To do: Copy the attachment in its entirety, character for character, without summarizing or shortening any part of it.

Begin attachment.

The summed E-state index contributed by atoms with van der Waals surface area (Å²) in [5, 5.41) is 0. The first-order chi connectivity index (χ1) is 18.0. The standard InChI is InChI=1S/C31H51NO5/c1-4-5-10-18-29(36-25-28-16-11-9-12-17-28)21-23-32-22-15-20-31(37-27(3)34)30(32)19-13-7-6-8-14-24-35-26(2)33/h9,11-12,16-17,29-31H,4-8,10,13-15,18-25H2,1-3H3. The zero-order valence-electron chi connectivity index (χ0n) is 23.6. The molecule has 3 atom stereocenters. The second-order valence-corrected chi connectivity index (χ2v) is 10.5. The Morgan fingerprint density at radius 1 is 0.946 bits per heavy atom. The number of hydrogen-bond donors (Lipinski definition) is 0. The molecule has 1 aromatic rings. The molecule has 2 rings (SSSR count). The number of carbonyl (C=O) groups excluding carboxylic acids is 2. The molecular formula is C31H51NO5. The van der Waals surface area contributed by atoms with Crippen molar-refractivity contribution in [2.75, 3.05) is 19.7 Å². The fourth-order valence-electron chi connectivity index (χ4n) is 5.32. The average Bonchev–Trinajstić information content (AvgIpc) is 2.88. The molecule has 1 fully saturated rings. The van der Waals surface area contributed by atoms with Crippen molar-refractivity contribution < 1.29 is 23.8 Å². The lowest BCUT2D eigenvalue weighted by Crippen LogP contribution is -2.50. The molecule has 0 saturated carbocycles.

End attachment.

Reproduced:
The summed E-state index contributed by atoms with van der Waals surface area (Å²) in [5, 5.41) is 0. The first-order chi connectivity index (χ1) is 18.0. The standard InChI is InChI=1S/C31H51NO5/c1-4-5-10-18-29(36-25-28-16-11-9-12-17-28)21-23-32-22-15-20-31(37-27(3)34)30(32)19-13-7-6-8-14-24-35-26(2)33/h9,11-12,16-17,29-31H,4-8,10,13-15,18-25H2,1-3H3. The zero-order valence-electron chi connectivity index (χ0n) is 23.6. The molecule has 3 atom stereocenters. The second-order valence-corrected chi connectivity index (χ2v) is 10.5. The Morgan fingerprint density at radius 1 is 0.946 bits per heavy atom. The number of hydrogen-bond donors (Lipinski definition) is 0. The molecule has 1 aromatic rings. The molecule has 2 rings (SSSR count). The number of carbonyl (C=O) groups excluding carboxylic acids is 2. The molecular formula is C31H51NO5. The van der Waals surface area contributed by atoms with Crippen molar-refractivity contribution in [2.75, 3.05) is 19.7 Å². The fourth-order valence-electron chi connectivity index (χ4n) is 5.32. The average Bonchev–Trinajstić information content (AvgIpc) is 2.88. The molecule has 1 fully saturated rings. The van der Waals surface area contributed by atoms with Crippen molar-refractivity contribution < 1.29 is 23.8 Å². The lowest BCUT2D eigenvalue weighted by Crippen LogP contribution is -2.50. The molecule has 0 saturated carbocycles.